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Cohen, Michael. "“Cartooning Capitalism”: Radical cartooning and the making of american popular radicalism in the early twentieth century." International Review of Social History 52. (2007): 35–58. 
Added by: joachim (7/27/09, 6:05 PM)   Last edited by: joachim (2/12/14, 6:32 PM)
Resource type: Journal Article
Language: en: English
Peer reviewed
DOI: 10.1017/S0020859007003112
BibTeX citation key: Cohen2007
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Categories: General
Keywords: Caricature, Comic strip, Politics, Popular culture
Creators: Cohen
Collection: International Review of Social History
Views: 36/925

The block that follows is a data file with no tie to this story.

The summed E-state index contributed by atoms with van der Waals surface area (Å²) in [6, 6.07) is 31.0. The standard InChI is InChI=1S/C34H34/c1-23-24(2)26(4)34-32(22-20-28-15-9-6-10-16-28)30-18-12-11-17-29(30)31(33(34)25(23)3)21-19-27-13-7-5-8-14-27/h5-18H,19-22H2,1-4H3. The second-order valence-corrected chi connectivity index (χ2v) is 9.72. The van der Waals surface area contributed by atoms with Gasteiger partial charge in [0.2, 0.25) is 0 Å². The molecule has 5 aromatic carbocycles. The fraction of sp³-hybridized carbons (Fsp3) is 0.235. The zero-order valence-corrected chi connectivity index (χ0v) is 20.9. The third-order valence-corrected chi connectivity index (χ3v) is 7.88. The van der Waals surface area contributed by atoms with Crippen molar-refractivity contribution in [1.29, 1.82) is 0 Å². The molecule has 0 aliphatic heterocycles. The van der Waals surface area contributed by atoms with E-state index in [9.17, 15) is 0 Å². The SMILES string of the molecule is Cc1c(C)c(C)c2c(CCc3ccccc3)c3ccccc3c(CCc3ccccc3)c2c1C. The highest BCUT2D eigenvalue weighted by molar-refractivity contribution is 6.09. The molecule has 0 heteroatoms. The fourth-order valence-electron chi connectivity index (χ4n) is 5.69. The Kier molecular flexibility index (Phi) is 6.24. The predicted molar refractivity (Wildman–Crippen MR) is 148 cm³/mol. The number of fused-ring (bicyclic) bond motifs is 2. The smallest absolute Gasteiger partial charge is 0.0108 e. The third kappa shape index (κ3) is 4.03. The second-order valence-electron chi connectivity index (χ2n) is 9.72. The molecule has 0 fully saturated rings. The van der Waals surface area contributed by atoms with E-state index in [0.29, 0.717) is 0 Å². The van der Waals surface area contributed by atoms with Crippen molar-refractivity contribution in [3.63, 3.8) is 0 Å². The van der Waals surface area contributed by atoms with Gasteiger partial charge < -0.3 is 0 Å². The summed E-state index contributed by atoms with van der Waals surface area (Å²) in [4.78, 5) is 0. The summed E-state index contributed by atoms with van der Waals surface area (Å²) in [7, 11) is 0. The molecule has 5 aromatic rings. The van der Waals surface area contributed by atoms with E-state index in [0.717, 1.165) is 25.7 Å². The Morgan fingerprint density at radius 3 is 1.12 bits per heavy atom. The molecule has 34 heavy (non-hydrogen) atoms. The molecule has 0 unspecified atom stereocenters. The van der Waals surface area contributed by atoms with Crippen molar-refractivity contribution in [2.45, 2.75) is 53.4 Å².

During the first two decades of the twentieth century, a mass culture of popular radicalism – consisting of various socialist, industrial unionist, anarchist, Progressive, feminist, black radical and other movements – arose to challenge the legitimacy of corporate capitalism in the United States. This article considers the role of radical cartoonists in propagandizing for, and forging unity within, this culture of popular radicalism. By articulating a common set of anti-capitalist values and providing a recognizable series of icons and enemies, radical cartoonists worked to generate a class politics of laugher that was at once entertaining and didactic. Through a discussion of the works of Art Young for The Masses, Ryan Walker’s cartoons for the socialist newspaper, Appeal to Reason, and the proletarian humor of Joe Hill and the IWW, this article argues that radical cartooning did not merely provide comic relief for the movements, but was an active force in framing socialist ideology and goals in a revolutionary age.
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